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House of Lords harassment inquiry: first response


House of Lords, bullying, harassment, inquiry, Ellenbogen report, House of Lords Commission“Bullying and harassment have no place in the House of Lords.”

In December 2018, Naomi Ellenbogen QC was appointed to conduct an inquiry into the nature and extent of bullying and harassment – including sexual harassment and any systemic behaviours – experienced by past and present members of the House of Lords and their staff, and administration staff employed by the House of Lords.

She found that over the period to which the inquiry relates:

The prevailing culture and behaviours in the House of Lords, as a place of work, have not been conducive to an open and supportive culture to ensure that all those working there are treated with dignity and respect; staff have bullied and harassed other staff. Members  have  bullied and harassed staff.

In each case, the behaviours recorded have been largely generated and fostered by the structural complexities of the organisation and its working practices.

On the whole, staff who have experienced bullying and harassment have tended not to complain, formally or otherwise, in the belief that nothing will happen and/or for fear of reprisal.

And she pointed out that staff policies and procedures will require some amendment, as will the rules and procedures applicable to members of the House of Lords and the staff whom they employ personally – and said that all amendments will be designed to allay fears that any complaint will be met with apathy and/or reprisal and to instil and maintain confidence that complaints will be properly handled.

Her report was published on 10 July 2019.

In it, she made 19 recommendations.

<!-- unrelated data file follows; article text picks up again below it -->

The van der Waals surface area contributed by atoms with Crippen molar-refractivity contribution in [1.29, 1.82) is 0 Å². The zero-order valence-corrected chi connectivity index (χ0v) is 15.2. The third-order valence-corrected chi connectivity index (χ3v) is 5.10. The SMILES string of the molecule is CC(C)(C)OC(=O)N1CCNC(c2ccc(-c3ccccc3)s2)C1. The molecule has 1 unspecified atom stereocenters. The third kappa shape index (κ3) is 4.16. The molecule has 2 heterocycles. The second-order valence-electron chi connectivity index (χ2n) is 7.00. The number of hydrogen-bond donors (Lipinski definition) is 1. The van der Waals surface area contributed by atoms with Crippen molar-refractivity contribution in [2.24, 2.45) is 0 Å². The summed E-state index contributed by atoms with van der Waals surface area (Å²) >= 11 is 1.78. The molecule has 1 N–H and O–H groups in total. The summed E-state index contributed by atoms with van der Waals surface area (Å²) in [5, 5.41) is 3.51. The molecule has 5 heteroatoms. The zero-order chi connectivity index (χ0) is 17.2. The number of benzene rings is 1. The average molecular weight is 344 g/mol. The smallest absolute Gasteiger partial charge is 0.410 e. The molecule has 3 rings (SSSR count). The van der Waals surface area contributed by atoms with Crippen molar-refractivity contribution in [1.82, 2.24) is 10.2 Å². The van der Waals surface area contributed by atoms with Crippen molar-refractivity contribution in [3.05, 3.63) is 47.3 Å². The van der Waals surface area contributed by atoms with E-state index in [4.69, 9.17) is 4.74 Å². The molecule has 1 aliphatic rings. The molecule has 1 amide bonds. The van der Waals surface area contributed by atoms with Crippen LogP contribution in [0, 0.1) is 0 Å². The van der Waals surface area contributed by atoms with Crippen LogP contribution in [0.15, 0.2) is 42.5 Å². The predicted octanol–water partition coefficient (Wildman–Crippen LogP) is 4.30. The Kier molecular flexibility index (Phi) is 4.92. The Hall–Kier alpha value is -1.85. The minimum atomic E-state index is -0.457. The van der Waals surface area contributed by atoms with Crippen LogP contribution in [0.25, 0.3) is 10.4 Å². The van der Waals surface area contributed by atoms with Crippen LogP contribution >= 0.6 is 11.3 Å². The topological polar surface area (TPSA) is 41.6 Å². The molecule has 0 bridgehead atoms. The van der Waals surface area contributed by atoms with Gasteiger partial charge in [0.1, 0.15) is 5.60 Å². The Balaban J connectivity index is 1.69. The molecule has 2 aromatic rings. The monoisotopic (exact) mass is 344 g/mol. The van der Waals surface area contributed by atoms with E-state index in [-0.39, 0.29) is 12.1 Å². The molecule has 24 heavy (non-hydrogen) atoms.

They appear in detail in paragraph 107 on page 67, paragraph 193 on page 108 and in section K, from page 119, of her report.

Broadly described, those recommendations are designed, first, to ensure culture change and, secondly, to enhance the options available to address inappropriate behaviour by members and staff, where it persists.

The House of Lords Commission met on 17 July for the first time since the publication of this Report and agreed some initial steps in response to the recommendations in the report.

These include:

Establishing a Steering Group made up of staff, members, and others. This Group is likely to start work in the autumn and will help ensure different voices can work together to shape the House’s response to the challenges identified in the Ellenbogen Report;

That the Lord Speaker, as Chairman of the Commission, will write to the new House of Lords Conduct Committee and ask that it take forward recommendations regarding changes to the Code of Conduct ‘without delay’; and

That all members of the Commission have agreed to take part in the House of Lords ‘Valuing Everyone’ training. The Leaders of the political parties in the Lords also committed that their frontbench colleagues would also undertake the training and have said that they would encourage other Peers in their party or group to do so. Lord Mance, Chair of the Conduct Committee, will also undertake the training.

Lord Fowler, Lord Speaker and Chairman of the House of Lords Commission, said: “Some of the behaviour exhibited by both staff and members revealed in the Ellenbogen Report is entirely unacceptable.

“It presents a challenge to the House of Lords which we are determined to meet. Everyone deserves a workplace which has high standards of behaviour and mutual respect.

“As the report says, the recommendations have not been made ‘with the intention that they nestle in the long grass’.

“In the coming weeks I, together with the Senior Deputy Speaker, Lord McFall of Alcluith, will be meeting both members and staff to hear their reaction to the report.

“Bullying and harassment have no place in the House of Lords and we will work with the Administration to make things better.”

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